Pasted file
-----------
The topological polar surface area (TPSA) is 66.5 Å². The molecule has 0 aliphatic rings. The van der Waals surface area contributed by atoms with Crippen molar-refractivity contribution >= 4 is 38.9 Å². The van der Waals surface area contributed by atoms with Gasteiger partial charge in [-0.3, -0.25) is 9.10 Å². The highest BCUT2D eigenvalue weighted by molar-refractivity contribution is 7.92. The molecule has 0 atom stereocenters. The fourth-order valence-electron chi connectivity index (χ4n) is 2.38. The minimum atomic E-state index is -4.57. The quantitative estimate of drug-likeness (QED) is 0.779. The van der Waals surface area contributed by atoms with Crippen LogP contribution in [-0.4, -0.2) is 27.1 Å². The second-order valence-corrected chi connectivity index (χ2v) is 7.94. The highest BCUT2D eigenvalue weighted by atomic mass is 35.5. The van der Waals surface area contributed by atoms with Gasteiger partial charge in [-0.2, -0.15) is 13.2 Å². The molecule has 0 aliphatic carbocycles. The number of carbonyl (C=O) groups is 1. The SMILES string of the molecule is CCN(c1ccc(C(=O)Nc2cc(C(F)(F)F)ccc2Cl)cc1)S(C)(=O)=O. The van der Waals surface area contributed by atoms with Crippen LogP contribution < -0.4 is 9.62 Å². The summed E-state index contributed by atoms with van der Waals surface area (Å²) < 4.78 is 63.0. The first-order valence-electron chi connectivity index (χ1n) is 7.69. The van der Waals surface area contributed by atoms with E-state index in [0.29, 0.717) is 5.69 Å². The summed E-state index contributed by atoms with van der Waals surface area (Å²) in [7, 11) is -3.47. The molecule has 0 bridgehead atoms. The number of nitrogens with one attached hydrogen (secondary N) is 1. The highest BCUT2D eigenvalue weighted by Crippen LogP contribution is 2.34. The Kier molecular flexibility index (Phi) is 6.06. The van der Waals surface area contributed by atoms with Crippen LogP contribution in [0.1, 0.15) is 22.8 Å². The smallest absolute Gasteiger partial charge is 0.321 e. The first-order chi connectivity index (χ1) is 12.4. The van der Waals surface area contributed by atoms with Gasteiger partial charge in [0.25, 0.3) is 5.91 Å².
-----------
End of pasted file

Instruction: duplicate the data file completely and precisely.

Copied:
The topological polar surface area (TPSA) is 66.5 Å². The molecule has 0 aliphatic rings. The van der Waals surface area contributed by atoms with Crippen molar-refractivity contribution >= 4 is 38.9 Å². The van der Waals surface area contributed by atoms with Gasteiger partial charge in [-0.3, -0.25) is 9.10 Å². The highest BCUT2D eigenvalue weighted by molar-refractivity contribution is 7.92. The molecule has 0 atom stereocenters. The fourth-order valence-electron chi connectivity index (χ4n) is 2.38. The minimum atomic E-state index is -4.57. The quantitative estimate of drug-likeness (QED) is 0.779. The van der Waals surface area contributed by atoms with Crippen LogP contribution in [-0.4, -0.2) is 27.1 Å². The second-order valence-corrected chi connectivity index (χ2v) is 7.94. The highest BCUT2D eigenvalue weighted by atomic mass is 35.5. The van der Waals surface area contributed by atoms with Gasteiger partial charge in [-0.2, -0.15) is 13.2 Å². The molecule has 0 aliphatic carbocycles. The number of carbonyl (C=O) groups is 1. The SMILES string of the molecule is CCN(c1ccc(C(=O)Nc2cc(C(F)(F)F)ccc2Cl)cc1)S(C)(=O)=O. The van der Waals surface area contributed by atoms with Crippen LogP contribution < -0.4 is 9.62 Å². The summed E-state index contributed by atoms with van der Waals surface area (Å²) < 4.78 is 63.0. The first-order valence-electron chi connectivity index (χ1n) is 7.69. The van der Waals surface area contributed by atoms with E-state index in [0.29, 0.717) is 5.69 Å². The summed E-state index contributed by atoms with van der Waals surface area (Å²) in [7, 11) is -3.47. The molecule has 0 bridgehead atoms. The number of nitrogens with one attached hydrogen (secondary N) is 1. The highest BCUT2D eigenvalue weighted by Crippen LogP contribution is 2.34. The Kier molecular flexibility index (Phi) is 6.06. The van der Waals surface area contributed by atoms with Crippen LogP contribution in [0.1, 0.15) is 22.8 Å². The smallest absolute Gasteiger partial charge is 0.321 e. The first-order chi connectivity index (χ1) is 12.4. The van der Waals surface area contributed by atoms with Gasteiger partial charge in [0.25, 0.3) is 5.91 Å².